How the Brain Benefits From Being Bilingual

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Michael Friberg for TIME

A group of Utah first-graders listen and read along in Mandarin

Never mind how well spoken you might be now, you will never again be as adept with languages as the day you were born. Indeed, the youngest person in any room is almost always the best linguist there too. There are 6,800 languages in the world, and since you can’t know where you’ll be born, you have to pop from the womb to be able to speak any one of them. That talent fades fast — as early as nine months after birth, some of our language synapses start getting pruned away. But well into your grammar-school years, your ability to learn a second — or third or fourth — language is still remarkable.

That, it turns out, is very good for the brain. New studies are showing that a multilingual brain is nimbler, quicker, better able to deal with ambiguities, resolve conflicts and even resist Alzheimer’s disease and other forms of dementia longer. All of this is prompting public schools to implement language-immersion programs for kids as young as kindergarteners, as I report in the new issue of TIME; nowhere is that more evident than in Utah, where 20% of all public schools offer K-12 dual-language instruction, with students taking half their classes every day in English and half in either Spanish, French, Mandarin or Portuguese. To date, representatives from 22 other states have gone to Utah to learn more about the program.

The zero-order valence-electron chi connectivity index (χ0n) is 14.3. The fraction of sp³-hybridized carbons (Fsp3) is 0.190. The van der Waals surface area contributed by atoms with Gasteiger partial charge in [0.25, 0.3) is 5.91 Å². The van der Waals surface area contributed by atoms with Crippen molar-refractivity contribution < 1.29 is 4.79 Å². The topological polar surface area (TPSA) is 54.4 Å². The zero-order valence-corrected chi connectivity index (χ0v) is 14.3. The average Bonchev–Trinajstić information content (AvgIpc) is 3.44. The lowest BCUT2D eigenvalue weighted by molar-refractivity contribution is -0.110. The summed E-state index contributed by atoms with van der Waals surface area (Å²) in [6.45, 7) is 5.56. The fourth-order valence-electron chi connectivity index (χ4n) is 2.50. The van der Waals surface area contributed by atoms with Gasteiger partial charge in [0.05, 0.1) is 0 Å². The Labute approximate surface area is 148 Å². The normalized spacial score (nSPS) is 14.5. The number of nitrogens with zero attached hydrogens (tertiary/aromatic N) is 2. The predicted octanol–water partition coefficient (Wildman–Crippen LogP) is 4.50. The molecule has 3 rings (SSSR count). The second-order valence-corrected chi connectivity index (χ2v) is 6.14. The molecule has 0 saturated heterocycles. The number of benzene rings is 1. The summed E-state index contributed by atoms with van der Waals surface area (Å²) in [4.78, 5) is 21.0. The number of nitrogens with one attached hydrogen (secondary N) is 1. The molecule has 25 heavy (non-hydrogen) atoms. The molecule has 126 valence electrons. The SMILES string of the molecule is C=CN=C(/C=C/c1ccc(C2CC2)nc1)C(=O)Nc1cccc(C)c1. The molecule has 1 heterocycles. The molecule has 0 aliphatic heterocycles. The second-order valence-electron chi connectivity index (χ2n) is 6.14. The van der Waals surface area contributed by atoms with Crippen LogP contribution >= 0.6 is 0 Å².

The kids in bilingual classes in Utah and elsewhere aren’t thinking much about the nature of their brains when they go to school each morning; they’re only aware of the rich and lyrical experience of living and learning bilingually. But scientists — particularly neurologists, psychologists and educational specialists — are watching closely. In a polyglot world, a largely monoglot nation like the U.S. is at last moving to catch up — and not a moment too soon.

To read Kluger’s full story about the benefits of being bilingual, subscribe here. Already a subscriber? Click here.

24 comments
nanocuenot
nanocuenot

Deux réflexions : d'abord, pourquoi cet article n'offre pas de traduction ? Is US language universal ? et donc la réflexion suivante : une langue est connotée de culture; la langue est à l'image de la façon de vivre, de l'environnement, etc. l'anglais parlé dans les différentes parties du monde n'est pas le même. Est-ce que le mandarin parlé en Amérique du sud à une légitimité ? est-ce que parler français à Manhattan est justifié, et si une langue est le reflet d'une culture, peut-on apprendre le portugais en mangeant des nems ? Je veux dire, peut-on dissocier la langue et la culture ? Dans quel but faut-il apprendre une langue étrangère ?

alouette
alouette

I had to learn three foreign languages at a very young age (English is one of them) due to my parents' moving from country to country because of their work and I believe that to be the cause of most of my mental problems. Apart from always being the "new" and "weird" kid, I was always better at spotting details and understanding subtle meanings which others never seemed to be aware of, which eventually turned me into a quiet and introverted child and into a borderline autistic individual later on in life. So, there you go, a first-hand account about the possible negative effects of being "plurilingual".

bm988
bm988

I wonder there are no bad effects of bilingual education on the such little children, something like stresses from confusing??

yongjianli
yongjianli